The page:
Sunday we will continue our worship series, Credo: What Christians Believe and Why. It’s Mother’s Day, so we will turn our attention to how the nature of God’s love is mirrored for us in the unconditional love of a truly loving parent. As part of the Apostles’ Creed, we say, “We believe in the forgiveness of sins,” but what does that really mean?
The forgiveness of sins has much more to do with God’s nature than it does with ours. As the psalmist expresses so eloquently in Psalms 108:4, “. . . your steadfast love is higher than the heavens, and your faithfulness reaches to the clouds.”
This not to say, however, that we have no part to play. We do.
So we say, “We believe in the forgiveness of sins” — and sometimes we even mean it — but at its deepest level, how does our belief in the forgiveness of sins really play out in our lives?
When we repeat this affirmation, which is possibly one of the most powerful, transforming aspects of our faith, how does that belief impact us personally? How do we live into this belief?
Once in Jesus’ ministry, when he was teaching in a house in Capernaum, so many people had gathered that there wasn’t room for one more person. No one, in fact, could even get near the door.
Then four more people arrived, and they were carrying a friend who was paralyzed. They immediately realized that they weren’t going to be able to get through the crowd and into the house where Jesus was, so, undeterred, they climbed up onto the roof and tore a hole in it. Then they dragged the mat that held their paralyzed friend up onto the roof with them and lowered him and his mat down into the room below.
When Jesus saw their faith and determination, he said to the man, “Child, your sins are forgiven. Take up your mat and walk.”
And then the man got up and walked, right out in front of everyone who was gathered there. Someone standing nearby, quick to criticize, said that Jesus was insulting God, because only God can forgive sins.
So, what does this story have to do with forgiveness — and the nature of God?
It seems that the man who was paralyzed was actually paralyzed by his own feelings of guilt. Over what, we don’t know, but somehow Jesus knew that forgiving the man’s sins would allow him to get up and to move forward — both literally and metaphorically.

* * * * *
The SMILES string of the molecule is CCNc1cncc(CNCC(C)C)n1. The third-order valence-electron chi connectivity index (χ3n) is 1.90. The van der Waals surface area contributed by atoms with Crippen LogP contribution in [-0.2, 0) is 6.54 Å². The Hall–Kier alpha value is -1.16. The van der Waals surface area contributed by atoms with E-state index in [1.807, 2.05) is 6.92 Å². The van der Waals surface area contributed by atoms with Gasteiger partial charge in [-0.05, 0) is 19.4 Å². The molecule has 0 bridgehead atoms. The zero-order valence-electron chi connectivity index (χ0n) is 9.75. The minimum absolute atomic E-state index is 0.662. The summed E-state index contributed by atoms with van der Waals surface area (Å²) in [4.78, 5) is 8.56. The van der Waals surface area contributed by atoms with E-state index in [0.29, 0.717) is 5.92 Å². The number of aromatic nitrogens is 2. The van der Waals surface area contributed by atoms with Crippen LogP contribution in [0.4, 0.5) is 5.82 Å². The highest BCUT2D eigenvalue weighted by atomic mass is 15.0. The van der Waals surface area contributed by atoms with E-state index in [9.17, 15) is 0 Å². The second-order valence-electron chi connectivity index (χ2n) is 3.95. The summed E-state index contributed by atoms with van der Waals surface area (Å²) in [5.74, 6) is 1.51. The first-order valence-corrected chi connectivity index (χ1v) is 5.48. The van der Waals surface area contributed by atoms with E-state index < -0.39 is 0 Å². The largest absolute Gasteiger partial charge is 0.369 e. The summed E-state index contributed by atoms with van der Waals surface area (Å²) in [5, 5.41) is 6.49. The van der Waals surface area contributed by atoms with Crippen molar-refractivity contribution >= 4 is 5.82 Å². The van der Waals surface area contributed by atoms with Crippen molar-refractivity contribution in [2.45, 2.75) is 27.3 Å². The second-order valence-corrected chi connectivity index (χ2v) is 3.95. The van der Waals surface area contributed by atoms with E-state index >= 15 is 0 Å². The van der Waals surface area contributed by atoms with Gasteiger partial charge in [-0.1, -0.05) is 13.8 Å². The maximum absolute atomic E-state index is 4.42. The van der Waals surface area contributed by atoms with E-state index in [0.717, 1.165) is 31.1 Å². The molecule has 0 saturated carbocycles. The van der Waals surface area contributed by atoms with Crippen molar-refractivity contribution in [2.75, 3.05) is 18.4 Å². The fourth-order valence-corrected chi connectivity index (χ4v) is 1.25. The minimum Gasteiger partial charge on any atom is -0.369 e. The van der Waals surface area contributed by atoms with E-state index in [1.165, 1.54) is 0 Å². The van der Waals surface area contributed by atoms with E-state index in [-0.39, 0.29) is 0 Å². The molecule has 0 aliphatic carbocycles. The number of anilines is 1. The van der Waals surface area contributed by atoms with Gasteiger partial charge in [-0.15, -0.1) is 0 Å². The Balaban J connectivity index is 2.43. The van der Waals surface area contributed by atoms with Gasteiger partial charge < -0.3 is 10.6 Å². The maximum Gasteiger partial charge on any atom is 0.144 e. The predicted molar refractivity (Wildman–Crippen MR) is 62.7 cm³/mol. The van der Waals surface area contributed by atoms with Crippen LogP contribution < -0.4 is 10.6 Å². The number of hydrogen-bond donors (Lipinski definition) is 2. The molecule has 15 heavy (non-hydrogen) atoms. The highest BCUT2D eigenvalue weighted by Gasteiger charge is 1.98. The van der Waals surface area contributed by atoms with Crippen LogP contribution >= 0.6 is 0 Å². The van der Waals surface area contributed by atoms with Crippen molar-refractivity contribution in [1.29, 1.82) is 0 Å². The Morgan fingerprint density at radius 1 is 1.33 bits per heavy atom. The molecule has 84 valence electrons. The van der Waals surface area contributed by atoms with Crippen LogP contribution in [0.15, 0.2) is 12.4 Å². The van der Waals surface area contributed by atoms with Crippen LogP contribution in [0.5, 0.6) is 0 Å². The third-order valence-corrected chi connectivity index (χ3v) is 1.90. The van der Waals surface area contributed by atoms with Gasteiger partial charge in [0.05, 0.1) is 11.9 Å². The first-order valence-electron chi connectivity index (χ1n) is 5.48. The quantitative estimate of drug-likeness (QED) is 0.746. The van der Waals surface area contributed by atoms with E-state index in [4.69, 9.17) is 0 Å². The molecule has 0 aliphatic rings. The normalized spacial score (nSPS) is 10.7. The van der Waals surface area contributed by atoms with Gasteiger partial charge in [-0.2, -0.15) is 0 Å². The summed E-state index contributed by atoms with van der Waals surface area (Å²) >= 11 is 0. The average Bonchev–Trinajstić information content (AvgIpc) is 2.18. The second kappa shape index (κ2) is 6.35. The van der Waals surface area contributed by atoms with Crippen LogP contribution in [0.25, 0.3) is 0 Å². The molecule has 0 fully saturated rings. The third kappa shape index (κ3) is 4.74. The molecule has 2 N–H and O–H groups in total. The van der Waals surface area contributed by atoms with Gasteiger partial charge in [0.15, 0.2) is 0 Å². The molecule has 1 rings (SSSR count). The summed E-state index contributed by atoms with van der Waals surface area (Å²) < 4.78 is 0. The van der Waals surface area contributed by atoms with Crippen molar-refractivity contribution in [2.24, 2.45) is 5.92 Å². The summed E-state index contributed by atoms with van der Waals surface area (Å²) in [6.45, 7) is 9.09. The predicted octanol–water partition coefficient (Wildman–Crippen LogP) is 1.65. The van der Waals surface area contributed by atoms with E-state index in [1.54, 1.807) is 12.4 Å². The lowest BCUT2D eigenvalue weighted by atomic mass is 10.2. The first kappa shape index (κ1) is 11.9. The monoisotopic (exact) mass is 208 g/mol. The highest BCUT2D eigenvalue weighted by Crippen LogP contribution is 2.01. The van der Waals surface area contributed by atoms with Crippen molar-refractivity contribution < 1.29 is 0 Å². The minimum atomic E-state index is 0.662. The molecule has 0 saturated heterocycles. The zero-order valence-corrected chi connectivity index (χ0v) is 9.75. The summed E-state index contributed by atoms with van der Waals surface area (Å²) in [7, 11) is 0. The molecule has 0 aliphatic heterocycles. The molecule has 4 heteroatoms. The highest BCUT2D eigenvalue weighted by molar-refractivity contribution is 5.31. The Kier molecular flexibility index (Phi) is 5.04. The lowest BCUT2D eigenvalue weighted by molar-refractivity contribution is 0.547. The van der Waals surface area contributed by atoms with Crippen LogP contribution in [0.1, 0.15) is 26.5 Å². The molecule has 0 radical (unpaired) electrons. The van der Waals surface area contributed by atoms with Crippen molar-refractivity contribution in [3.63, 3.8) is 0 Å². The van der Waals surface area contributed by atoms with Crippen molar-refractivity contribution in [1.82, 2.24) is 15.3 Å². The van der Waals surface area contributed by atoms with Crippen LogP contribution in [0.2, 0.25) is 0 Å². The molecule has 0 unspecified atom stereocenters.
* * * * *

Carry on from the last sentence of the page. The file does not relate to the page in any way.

Now of course, while there have been extremely rare cases (5 in 100,000 people) of something called “conversion disorder,” where actual, physical paralysis occurs due to guilt, much more common is becoming emotionally paralyzed by feelings of guilt. This is when we find ourselves stuck in the past, burdened by guilt that has morphed into shame to the point that we are completely unable to move forward. We are stuck. Paralyzed by guilt.
There is a story I heard once about a young man, a soldier during World War II. Hal Boyle, who was a war reporter at the time, wrote in the New York Times of a visit to an army field hospital where doctors pointed Hal toward their “most interesting case at the moment.” Lying there on a cot in a room filled with wounded soldiers, each with a different story, and most with blood-stained white bandages, was the soldier the doctors found “interesting.” Boyle described the patient as “a thin young dark-eyed private,” who “looked more like a violin student than a soldier.” He wore no bandages, but was unmistakably wounded in some way. After a brief introductory chat with Boyle, the young man told his story.
He had been doing the routine nightly patrol with several other American soldiers when they were surprised by Nazi troops. A skirmish ensued, and some members of the American patrol were killed while others scattered. When the young private found himself alone, face to face with two German soldiers, closing in fast. With no time to take aim and fire his rifle, the young American soldier did what he had been trained to do in such rare and dire situations. He lunged forward, killing the first Nazi soldier instantly with the bayonet on the end of his gun. Then he whirled around and just as the second Nazi was about to fire his gun, he thrust the bayonet yet again, burying it to the hilt. “I’ll never forget his face,” the young soldier told Boyle. “He lay there on the ground, crying and calling for his mother until he died.”
The young private, although not visibly injured at all in this exchange, was there in the hospital because his right arm, the one that had controlled the bayonet, “wouldn’t work.” The doctors told Boyle that the boy, who came from a strong religious upbringing, was suffering from what they called “hysterical paralysis.” Because he had violated one of the strongest commandments, “Thou shalt not kill,” his mind had transferred the blame to his offending right arm, literally paralyzing it with his feelings of guilt.”
While the circumstances of the paralyzed man who was lowered through the roof to encounter Jesus is unclear — Perhaps Jesus knew something of his situation. Capernaum was, after all, Jesus’ home base in Galilee. Maybe he knew the young man or something of his situation. Regardless, this story illustrates the power of forgiveness to heal, “to reconcile and make new,” in the words from the United Church of Canada that expands this statement of belief a little differently.
When we proclaim our belief in the forgiveness of sins, we are saying that because of God’s grace no matter who we are or what we’ve done, new beginnings, new life, fresh starts, and second chances are always there for us, even when we think these things are impossible.
Is there something in your own life that you think might be unforgiveable? Has guilt over something ever kept you from moving forward?
I look forward to exploring these questions — and the meaning of this forgiveness of sins — with you this Sunday in the Sanctuary.
Grace and Peace,
Dr. Tim Bruster